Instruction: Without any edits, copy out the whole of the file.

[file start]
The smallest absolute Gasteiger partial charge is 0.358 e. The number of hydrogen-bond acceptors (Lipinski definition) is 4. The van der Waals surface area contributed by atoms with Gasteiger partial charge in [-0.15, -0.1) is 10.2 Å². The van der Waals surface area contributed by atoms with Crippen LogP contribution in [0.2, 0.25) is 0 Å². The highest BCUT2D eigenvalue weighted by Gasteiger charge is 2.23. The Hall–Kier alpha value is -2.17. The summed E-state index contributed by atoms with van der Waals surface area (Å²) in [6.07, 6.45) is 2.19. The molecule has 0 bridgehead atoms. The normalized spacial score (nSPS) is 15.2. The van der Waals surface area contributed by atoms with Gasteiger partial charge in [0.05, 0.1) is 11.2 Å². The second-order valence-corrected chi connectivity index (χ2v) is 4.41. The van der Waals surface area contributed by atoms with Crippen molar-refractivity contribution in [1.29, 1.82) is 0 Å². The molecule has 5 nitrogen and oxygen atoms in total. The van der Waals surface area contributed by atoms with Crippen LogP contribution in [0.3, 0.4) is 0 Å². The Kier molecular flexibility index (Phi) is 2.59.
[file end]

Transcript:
The smallest absolute Gasteiger partial charge is 0.358 e. The number of hydrogen-bond acceptors (Lipinski definition) is 4. The van der Waals surface area contributed by atoms with Gasteiger partial charge in [-0.15, -0.1) is 10.2 Å². The van der Waals surface area contributed by atoms with Crippen LogP contribution in [0.2, 0.25) is 0 Å². The highest BCUT2D eigenvalue weighted by Gasteiger charge is 2.23. The Hall–Kier alpha value is -2.17. The summed E-state index contributed by atoms with van der Waals surface area (Å²) in [6.07, 6.45) is 2.19. The molecule has 0 bridgehead atoms. The normalized spacial score (nSPS) is 15.2. The van der Waals surface area contributed by atoms with Gasteiger partial charge in [0.05, 0.1) is 11.2 Å². The second-order valence-corrected chi connectivity index (χ2v) is 4.41. The van der Waals surface area contributed by atoms with Crippen molar-refractivity contribution in [1.29, 1.82) is 0 Å². The molecule has 5 nitrogen and oxygen atoms in total. The van der Waals surface area contributed by atoms with Crippen LogP contribution in [0.3, 0.4) is 0 Å². The Kier molecular flexibility index (Phi) is 2.59.